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Bouquet


We see our ending as bonfire-light:

wind-tossed, sputtering, smoky.


She moves away, an angst

trailing behind: a wake of breadcrumbs,

a train of ripped-apart roses,

plucked like poultry

of each perfect petal

to prepare to make love or make up —

or either, scattered over a bed, left


with frantic fingers digging frenetic and still

glued to underground desires; high or wired,

I am trying to make low slopes of flowers

to bridge the dark corners of my sleep.


I argue my admiration and repeat

the exhausted answers you seek

in the omens of the morning.


You will know me then, when

each of your senses will flicker,

placed under gray cotton,

beneath pieces of the eternal,

below the heat of hunted bearskin

and the heavy humor of this world.


-


We vote with disengaged

incentives, travelers already

and living as movements

of water across the sides

of fluted glasses, living

without anyone, without

the thought of withstanding

the artificial /

this immortality of bones

/ the last sip of whisky.


-


We kiss. Or else

he waves

as mandolins murmur

what he saw

on that September afternoon

beside the library’s ivory door,

behind the veil of the unforgiven,

inside the large park

where our talking

led my friend to think

suddenly

that a substance would fall into us,

right there,

sky-birthed and screaming.


He said it would

crash through our bodies,

plunge into liquid composition

with sick splash — and it

would smash straight into our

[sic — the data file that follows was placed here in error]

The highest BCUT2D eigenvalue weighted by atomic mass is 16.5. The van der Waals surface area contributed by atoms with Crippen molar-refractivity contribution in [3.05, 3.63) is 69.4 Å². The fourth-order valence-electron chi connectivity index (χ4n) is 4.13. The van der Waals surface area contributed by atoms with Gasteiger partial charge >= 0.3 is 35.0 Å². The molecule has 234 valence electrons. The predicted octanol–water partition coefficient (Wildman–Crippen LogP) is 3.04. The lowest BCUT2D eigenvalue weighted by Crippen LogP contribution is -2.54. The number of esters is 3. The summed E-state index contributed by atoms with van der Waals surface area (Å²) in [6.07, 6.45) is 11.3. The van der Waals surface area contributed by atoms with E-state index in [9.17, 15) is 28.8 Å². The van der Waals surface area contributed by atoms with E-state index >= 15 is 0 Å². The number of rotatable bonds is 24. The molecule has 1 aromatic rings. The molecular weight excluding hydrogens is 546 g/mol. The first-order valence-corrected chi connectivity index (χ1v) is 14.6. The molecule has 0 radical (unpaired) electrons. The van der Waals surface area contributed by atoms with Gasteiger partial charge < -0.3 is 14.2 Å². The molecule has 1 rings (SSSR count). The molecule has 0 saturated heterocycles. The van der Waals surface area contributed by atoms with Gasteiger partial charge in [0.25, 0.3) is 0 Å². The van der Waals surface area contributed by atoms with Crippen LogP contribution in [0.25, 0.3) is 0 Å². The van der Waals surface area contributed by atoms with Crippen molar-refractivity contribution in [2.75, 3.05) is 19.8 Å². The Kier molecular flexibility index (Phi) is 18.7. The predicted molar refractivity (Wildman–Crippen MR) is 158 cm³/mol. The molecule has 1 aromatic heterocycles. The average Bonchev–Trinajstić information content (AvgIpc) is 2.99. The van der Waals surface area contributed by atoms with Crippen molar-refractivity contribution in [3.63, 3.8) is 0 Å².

ideas of things; into

our bad decisions; into how

far we bended, broke, or gave.


It will show us the shape

of our graves.


He said it would ignite

within our chest, doused

in a fuel no illusion can replace,

housed in bone, clay, and glass —

a fire to warm

a marrow deeper than marrow,

a light alive

with a dreaming

according to urging

and the intrusion of a torch

into inkblot evening.


-


I lie by the water. I hammock

my fingers to hold the stream;

I drink deep.


So here, you found me.


Tonight,

I hide neither from you

nor the anxious tics of clockhands.


-


I realized the other night

when you prayed

that this indescribable

glow moved into me:

it grew. It danced until

I knew I held a sun in my belly

hot as August rocks

in a snakeskin-littered riverbed,

a place too dry for tears,

too dry now to think of

the cool vanity of direction.


Each evening, I lay out plates.


I bake that space our hands

made between our palms

when we braided our fingers

together. I mine it from

memory like soggy

clay. I shape it into vases

to fill with flowers

your mother would have just

tossed away.


I set the table.

I wait.

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